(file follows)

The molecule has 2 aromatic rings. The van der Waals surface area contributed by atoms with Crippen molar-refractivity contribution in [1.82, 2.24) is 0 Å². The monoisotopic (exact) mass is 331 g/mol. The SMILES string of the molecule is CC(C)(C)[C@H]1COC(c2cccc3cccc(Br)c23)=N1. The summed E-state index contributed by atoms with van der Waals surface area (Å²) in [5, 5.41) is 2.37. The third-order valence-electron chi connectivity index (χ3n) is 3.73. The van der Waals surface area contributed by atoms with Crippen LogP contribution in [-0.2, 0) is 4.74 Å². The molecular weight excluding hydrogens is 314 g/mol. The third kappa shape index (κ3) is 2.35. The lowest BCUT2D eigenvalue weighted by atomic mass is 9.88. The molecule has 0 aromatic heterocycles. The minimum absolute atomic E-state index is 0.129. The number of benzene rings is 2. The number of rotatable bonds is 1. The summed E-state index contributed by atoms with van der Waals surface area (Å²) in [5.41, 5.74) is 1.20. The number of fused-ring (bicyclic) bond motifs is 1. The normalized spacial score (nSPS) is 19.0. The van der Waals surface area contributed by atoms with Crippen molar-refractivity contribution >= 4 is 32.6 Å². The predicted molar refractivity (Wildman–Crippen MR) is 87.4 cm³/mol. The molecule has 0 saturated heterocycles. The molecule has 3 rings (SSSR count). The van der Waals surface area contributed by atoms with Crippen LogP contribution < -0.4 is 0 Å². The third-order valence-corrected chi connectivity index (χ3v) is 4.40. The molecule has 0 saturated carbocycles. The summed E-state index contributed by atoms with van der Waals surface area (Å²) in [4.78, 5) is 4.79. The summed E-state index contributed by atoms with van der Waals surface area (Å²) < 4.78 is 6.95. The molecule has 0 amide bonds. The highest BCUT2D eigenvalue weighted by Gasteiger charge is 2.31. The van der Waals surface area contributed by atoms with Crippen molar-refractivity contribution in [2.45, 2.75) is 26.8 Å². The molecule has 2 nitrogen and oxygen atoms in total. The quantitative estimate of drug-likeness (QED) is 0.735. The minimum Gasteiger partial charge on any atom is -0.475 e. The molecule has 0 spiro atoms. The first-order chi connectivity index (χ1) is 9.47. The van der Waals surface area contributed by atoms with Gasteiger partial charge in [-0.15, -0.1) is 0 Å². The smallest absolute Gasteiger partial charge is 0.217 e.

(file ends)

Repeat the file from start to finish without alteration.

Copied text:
The molecule has 2 aromatic rings. The van der Waals surface area contributed by atoms with Crippen molar-refractivity contribution in [1.82, 2.24) is 0 Å². The monoisotopic (exact) mass is 331 g/mol. The SMILES string of the molecule is CC(C)(C)[C@H]1COC(c2cccc3cccc(Br)c23)=N1. The summed E-state index contributed by atoms with van der Waals surface area (Å²) in [5, 5.41) is 2.37. The third-order valence-electron chi connectivity index (χ3n) is 3.73. The van der Waals surface area contributed by atoms with Crippen LogP contribution in [-0.2, 0) is 4.74 Å². The molecular weight excluding hydrogens is 314 g/mol. The third kappa shape index (κ3) is 2.35. The lowest BCUT2D eigenvalue weighted by atomic mass is 9.88. The molecule has 0 aromatic heterocycles. The minimum absolute atomic E-state index is 0.129. The number of benzene rings is 2. The number of rotatable bonds is 1. The summed E-state index contributed by atoms with van der Waals surface area (Å²) in [5.41, 5.74) is 1.20. The number of fused-ring (bicyclic) bond motifs is 1. The normalized spacial score (nSPS) is 19.0. The van der Waals surface area contributed by atoms with Crippen molar-refractivity contribution >= 4 is 32.6 Å². The predicted molar refractivity (Wildman–Crippen MR) is 87.4 cm³/mol. The molecule has 0 saturated heterocycles. The molecule has 3 rings (SSSR count). The van der Waals surface area contributed by atoms with Crippen LogP contribution < -0.4 is 0 Å². The third-order valence-corrected chi connectivity index (χ3v) is 4.40. The molecule has 0 saturated carbocycles. The summed E-state index contributed by atoms with van der Waals surface area (Å²) in [4.78, 5) is 4.79. The summed E-state index contributed by atoms with van der Waals surface area (Å²) < 4.78 is 6.95. The molecule has 0 amide bonds. The highest BCUT2D eigenvalue weighted by Gasteiger charge is 2.31. The van der Waals surface area contributed by atoms with Crippen molar-refractivity contribution in [2.45, 2.75) is 26.8 Å². The molecule has 2 nitrogen and oxygen atoms in total. The quantitative estimate of drug-likeness (QED) is 0.735. The minimum Gasteiger partial charge on any atom is -0.475 e. The molecule has 0 spiro atoms. The first-order chi connectivity index (χ1) is 9.47. The van der Waals surface area contributed by atoms with Gasteiger partial charge in [-0.15, -0.1) is 0 Å². The smallest absolute Gasteiger partial charge is 0.217 e.